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Defense Meteorological Satellite Program

An artist's rendition of a DMSP satellite orbiting Earth.

An artist's rendition of a DMSP satellite orbiting Earth.


The Defense Meteorological Satellite Program (DMSP) has been collecting weather data for U.S. military operations for more than five decades and provides assured, secure global weather and space weather data to support Department of Defense (DOD) operations.


Two primary operational DMSP satellites are in sun-synchronous low-earth polar orbits at about 450 nautical miles (nominal). The main weather sensor on DMSP is the Operational Linescan System, which provides continuous visual and infrared imagery of cloud cover over an area 1,600 nautical miles wide. Complete global coverage of weather features is accomplished every 14 hours providing essential data over data-sparse and data-denied areas. Additional satellite sensors measure atmospheric vertical profiles of moisture and temperature. Military weather forecasters can detect developing patterns of weather and track existing weather phenomena over remote areas, including the presence of severe thunderstorms, hurricanes and typhoons.

Other DMSP sensors measure space weather parameters such as charged particles, electromagnetic fields, and ionospheric characteristics to assess the impact of the natural environment on ballistic-missile early warning radar systems, long-range communications and satellite communications. Additionally, data is used to monitor global auroral activity and to predict the effects of the space environment on satellite operations.


The first DMSP satellite, known at that time as the Defense Satellite Applications Program (DSAP), was launched in 1962. DMSP was initially classified and run by the National Reconnaissance Office (NRO) in support of the CORONA program. CORONA satellites had limited film onboard, and it was essential to have timely and accurate weather forecasts to ensure cloud-free pictures were taken of high-interest areas. DMSP data is also critical to the forecast process. Declassified in 1972, DMSP data was made available to civilian and scientific user communities.

In May 1994, the President directed the Departments of Defense and Commerce (DOC) and DOD to converge their separate polar-orbiting weather satellite programs. A tri-agency organization consisting of the DOC, DOD and National Aeronautics and Space Administration (NASA) was formed. As part of the convergence plan, DMSP operations were transferred from the DOD to the DOC in June 1998, with funding responsibility remaining with the US Air Force. Satellite operations were moved to Suitland, Maryland, where the National Oceanic and Atmospheric Administration (NOAA) Office of Satellite and Product Operations (OSPO) provides the command, control and communications for DMSP, Polar-Orbiting Environmental Satellite (POES), Geostationary Operational Environmental Satellite (GOES), Joint Polar Satellite System (JPSS) and others. Satellite Control Authority (SCA) resides with 50th Operations Group, Detachment 1, located at the NOAA Satellite Operations Facility, for oversight of the DMSP constellation. Backup operations are performed by the 6th Space Operations Squadron (SOPS) at Schriever Air Force Base, Colorado.  DMSP continues to provide assured, secure, global environmental sensing data to support the warfighter.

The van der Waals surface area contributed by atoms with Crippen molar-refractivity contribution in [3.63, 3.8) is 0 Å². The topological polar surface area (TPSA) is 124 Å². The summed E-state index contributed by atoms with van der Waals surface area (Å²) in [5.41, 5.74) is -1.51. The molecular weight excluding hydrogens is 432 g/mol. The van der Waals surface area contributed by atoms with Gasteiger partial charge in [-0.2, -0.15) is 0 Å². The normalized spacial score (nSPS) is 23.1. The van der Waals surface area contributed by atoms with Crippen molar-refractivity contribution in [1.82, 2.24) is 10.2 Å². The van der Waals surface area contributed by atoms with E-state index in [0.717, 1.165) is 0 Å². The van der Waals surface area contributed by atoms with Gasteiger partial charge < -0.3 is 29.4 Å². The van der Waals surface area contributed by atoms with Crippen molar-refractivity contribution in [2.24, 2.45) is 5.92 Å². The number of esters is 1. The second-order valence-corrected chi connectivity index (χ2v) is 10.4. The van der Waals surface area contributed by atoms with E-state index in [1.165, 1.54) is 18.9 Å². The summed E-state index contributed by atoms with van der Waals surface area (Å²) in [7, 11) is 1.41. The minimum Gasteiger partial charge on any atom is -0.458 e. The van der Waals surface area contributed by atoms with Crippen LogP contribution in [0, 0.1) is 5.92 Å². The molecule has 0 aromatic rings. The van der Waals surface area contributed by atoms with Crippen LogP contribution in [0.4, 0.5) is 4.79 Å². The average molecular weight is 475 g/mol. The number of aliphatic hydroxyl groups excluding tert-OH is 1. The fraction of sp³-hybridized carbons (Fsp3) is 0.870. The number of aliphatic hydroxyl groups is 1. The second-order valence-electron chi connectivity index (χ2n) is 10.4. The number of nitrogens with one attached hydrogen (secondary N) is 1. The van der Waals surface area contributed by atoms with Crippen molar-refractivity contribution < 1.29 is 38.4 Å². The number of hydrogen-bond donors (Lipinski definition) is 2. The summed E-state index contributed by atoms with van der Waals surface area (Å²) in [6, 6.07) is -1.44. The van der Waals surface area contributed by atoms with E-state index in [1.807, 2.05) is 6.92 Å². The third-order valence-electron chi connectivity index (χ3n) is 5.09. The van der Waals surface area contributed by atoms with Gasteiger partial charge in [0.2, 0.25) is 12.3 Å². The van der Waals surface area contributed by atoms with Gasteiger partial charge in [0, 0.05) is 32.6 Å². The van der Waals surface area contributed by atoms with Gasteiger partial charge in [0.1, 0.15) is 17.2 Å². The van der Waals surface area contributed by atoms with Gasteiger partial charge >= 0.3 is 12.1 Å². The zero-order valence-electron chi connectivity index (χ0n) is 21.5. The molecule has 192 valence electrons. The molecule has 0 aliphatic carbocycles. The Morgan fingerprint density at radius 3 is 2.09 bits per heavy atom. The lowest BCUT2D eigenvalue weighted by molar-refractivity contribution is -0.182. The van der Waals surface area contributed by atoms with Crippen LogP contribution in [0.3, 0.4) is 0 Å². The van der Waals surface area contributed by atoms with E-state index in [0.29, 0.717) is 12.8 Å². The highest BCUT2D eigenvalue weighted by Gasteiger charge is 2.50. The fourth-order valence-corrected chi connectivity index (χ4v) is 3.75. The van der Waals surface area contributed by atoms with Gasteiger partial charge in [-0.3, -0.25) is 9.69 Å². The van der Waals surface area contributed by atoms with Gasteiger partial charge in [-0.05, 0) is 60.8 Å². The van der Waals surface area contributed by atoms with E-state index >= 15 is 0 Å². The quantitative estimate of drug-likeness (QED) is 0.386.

DMSP spacecraft have the ability to store data onboard as well as transmit data directly to ground terminals. Air Force Satellite Control Network (AFSCN) sites are used to retrieve stored data and electronically transfer the data to the Air Combat Command’s 557th Weather Wing at Offutt Air Force Base, Nebraska. NOAA and NASA sites at Fairbanks, Alaska, and McMurdo, Antarctica also support DMSP stored data distribution to users. DOD deployed tactical systems can receive direct broadcast of data when in the field of view of the satellite.

DMSP space vehicles and sensors were developed and acquired by the Space and Missile Systems Center (SMC) at Los Angeles AFB, California.

General Characteristics

Primary Function: Collect cloud, atmospheric, space weather, and Earth surface data
Primary contractor: Northrop Grumman/Lockheed Martin
Weight: 2,720 pounds (1,236.4 kilograms), including 772-pound (351 kilogram) sensor payload
Orbit altitude: Approximately 458 nautical miles (nominal)
Dimensions: 25 feet long (7.62 meters) with solar panels deployed
Power plant: 10 panels, generating 2,200 watts of power
Launch vehicle: Evolved Expendable Launch Vehicle (EELV) - Medium
Date deployed: August 1962

(Current as of July 2019)